Forensic nightmare: 'Touch DNA'
Heard of “touch DNA?” This mundane yet menacing phenomenon exposes the double-edged sword of forensic science. With just an innocent handshake, an indirect transfer of epithelial cells, you could find yourself suspected of heinous crimes.
This year, I'll be using my syndicated column and new investigative show on CRTV.com to shed light on touch DNA's use and abuse in the criminal justice system. Detection methods involving tinier and tinier DNA samples have advanced rapidly. But DNA's mere presence does not prove a crime happened or tell how or when the material got to its discovered location.
Contrary to Hollywood, DNA is not a synonym for “guilty.”
In a few high-profile cases, touch DNA led investigators astray. Trace amounts of DNA in 2007 were key to American student Amanda Knox's murder conviction in Italy. But when an American forensic expert and others exposed problems with the DNA evidence, the Italian Supreme Court threw out her conviction eight years after the killing.
At the annual American Academy of Forensic Sciences conference last February, experts spotlighted the case of a homeless man charged with murdering a Silicon Valley mogul at his mansion — despite the accused being hospitalized and nearly comatose the night the crime occurred in 2012. As Scientific American reported, the defendant's DNA had been transferred inadvertently by paramedics who had treated him three hours before arriving at the businessman's home. They used the same oxygen monitor on both men's fingers. The case is a definitive example of “a DNA transfer implicating an innocent person,” the journal noted.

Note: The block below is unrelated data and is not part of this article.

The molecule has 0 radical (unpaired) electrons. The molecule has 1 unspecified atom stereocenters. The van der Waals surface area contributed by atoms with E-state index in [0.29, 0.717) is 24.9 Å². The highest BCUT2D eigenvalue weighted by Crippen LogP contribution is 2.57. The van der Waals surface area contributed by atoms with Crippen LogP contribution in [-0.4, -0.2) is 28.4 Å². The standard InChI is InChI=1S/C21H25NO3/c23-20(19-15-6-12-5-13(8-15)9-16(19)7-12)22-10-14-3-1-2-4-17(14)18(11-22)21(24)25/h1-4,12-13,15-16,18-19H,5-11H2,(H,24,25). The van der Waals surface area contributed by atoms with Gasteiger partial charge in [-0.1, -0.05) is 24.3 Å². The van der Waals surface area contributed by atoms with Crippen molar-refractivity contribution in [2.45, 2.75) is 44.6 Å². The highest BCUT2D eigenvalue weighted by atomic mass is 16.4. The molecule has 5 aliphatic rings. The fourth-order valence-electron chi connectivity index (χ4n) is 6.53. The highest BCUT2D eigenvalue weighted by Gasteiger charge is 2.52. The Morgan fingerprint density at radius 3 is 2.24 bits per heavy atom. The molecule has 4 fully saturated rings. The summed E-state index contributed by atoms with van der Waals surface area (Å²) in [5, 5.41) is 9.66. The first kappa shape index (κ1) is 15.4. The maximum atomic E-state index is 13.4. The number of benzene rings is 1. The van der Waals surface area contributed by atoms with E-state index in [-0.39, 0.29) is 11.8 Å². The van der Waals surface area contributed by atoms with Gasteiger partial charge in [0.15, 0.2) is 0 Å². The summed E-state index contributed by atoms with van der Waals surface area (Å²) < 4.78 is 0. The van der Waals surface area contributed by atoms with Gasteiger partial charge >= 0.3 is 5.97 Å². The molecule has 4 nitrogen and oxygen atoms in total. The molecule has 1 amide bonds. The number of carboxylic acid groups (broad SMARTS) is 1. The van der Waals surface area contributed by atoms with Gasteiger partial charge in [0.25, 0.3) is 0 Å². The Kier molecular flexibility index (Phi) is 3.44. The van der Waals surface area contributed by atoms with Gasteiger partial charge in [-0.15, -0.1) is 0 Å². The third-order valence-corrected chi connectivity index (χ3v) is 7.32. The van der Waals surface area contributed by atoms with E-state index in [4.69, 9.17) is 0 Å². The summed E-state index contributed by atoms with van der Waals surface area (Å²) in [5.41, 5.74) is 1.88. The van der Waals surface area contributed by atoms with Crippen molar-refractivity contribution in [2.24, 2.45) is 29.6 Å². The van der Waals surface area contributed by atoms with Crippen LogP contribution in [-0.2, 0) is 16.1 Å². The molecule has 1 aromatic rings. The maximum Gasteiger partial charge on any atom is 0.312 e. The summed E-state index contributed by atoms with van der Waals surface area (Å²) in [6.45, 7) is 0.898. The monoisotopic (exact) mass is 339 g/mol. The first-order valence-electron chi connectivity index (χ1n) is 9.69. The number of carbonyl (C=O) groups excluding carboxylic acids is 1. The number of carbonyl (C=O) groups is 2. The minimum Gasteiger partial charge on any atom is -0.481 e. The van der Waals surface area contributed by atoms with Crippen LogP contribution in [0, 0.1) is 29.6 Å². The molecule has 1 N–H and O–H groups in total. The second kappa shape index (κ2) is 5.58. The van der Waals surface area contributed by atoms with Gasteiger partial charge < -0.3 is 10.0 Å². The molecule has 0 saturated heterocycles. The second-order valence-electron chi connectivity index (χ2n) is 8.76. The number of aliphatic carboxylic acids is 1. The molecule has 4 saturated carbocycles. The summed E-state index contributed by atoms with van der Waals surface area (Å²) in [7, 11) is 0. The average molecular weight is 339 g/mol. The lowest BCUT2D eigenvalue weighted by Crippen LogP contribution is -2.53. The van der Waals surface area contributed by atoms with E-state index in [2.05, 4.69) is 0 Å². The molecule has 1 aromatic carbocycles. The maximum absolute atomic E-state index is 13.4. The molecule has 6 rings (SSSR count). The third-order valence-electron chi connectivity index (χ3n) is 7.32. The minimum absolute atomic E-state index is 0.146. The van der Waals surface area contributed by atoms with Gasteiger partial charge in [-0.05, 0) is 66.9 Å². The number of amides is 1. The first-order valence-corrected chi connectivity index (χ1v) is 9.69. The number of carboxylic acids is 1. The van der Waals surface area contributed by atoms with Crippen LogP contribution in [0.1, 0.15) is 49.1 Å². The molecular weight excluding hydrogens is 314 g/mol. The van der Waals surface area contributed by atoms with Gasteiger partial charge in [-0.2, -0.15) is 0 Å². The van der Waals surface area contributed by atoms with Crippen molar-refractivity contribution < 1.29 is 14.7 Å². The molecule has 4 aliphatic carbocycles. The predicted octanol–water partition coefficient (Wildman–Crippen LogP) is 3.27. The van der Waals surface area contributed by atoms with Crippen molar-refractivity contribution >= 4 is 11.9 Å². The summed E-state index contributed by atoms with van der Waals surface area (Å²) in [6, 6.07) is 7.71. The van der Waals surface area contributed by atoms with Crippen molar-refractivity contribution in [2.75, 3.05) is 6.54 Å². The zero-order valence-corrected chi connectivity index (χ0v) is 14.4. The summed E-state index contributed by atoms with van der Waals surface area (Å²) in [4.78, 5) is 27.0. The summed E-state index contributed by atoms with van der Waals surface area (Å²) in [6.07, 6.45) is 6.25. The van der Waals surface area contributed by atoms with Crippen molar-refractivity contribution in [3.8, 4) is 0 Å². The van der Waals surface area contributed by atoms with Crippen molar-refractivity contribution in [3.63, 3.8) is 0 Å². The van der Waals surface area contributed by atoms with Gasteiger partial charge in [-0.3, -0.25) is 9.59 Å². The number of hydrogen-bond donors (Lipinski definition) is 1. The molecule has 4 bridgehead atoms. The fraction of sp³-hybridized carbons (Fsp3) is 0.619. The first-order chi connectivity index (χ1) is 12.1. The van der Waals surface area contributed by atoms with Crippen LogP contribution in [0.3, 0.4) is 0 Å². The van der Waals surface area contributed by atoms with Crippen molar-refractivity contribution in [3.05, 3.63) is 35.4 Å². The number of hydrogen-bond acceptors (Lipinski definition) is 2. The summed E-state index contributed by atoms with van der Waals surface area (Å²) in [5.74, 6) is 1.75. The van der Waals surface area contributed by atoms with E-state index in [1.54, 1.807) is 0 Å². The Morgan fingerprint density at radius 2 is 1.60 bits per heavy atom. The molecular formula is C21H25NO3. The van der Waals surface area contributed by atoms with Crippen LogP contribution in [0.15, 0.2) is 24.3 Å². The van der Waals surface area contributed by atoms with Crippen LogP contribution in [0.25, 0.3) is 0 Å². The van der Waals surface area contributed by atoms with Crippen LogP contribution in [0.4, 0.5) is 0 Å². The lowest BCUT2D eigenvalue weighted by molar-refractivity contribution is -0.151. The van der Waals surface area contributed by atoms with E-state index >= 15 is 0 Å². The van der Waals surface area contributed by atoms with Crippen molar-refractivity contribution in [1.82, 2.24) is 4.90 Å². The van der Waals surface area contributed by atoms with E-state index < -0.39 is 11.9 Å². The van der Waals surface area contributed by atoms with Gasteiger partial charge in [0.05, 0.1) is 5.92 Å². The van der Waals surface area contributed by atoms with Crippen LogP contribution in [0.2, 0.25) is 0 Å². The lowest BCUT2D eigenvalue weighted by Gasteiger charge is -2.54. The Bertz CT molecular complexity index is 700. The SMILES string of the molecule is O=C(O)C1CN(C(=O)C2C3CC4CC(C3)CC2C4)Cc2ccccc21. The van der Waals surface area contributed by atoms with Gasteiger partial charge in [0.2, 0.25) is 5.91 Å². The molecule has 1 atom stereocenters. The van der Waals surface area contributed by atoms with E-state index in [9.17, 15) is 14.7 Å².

Thanks to joint reporting by Denver's 9News and the Boulder Daily Camera, the Boulder County district attorney is reopening the DNA portion of the JonBenet Ramsey murder investigation. Exonerating the Ramsey family in 2008, his predecessor concluded that an unknown male's DNA on JonBenet's underwear must be the killer's because no innocent explanation existed for it. A growing body of peer-reviewed scientific literature says otherwise. Unfortunately, many state crime labs and police departments haven't caught up.
In my own investigation of the sexual-assaults case of former Oklahoma City policeman Daniel Holtzclaw, who was sentenced to 263 years in prison, I've encountered alarming ignorance of DNA evidence's pitfalls and limitations, compounded by the stubborn unwillingness of ill-informed detectives and prosecutors to acknowledge their scientific shortcomings. In 2014, Holtzclaw was convicted despite a mountain of reasonable doubt.
As Erica Fuchs, a micro- and molecular biologist with a lab research specialty in DNA who supports Holtzclaw and has made crucial discoveries involving the DNA evidence, told me: “When people invest themselves in a belief, it can be easier to ignore evidence that conflicts or challenges that belief. Admitting that non-intimate skin cell DNA transfer is a reasonable explanation for the DNA evidence in Daniel's case may make a lot of people in the media question their assumptions and actions.”
Michelle Malkin is host of “Michelle Malkin Investigates” on CRTV.com.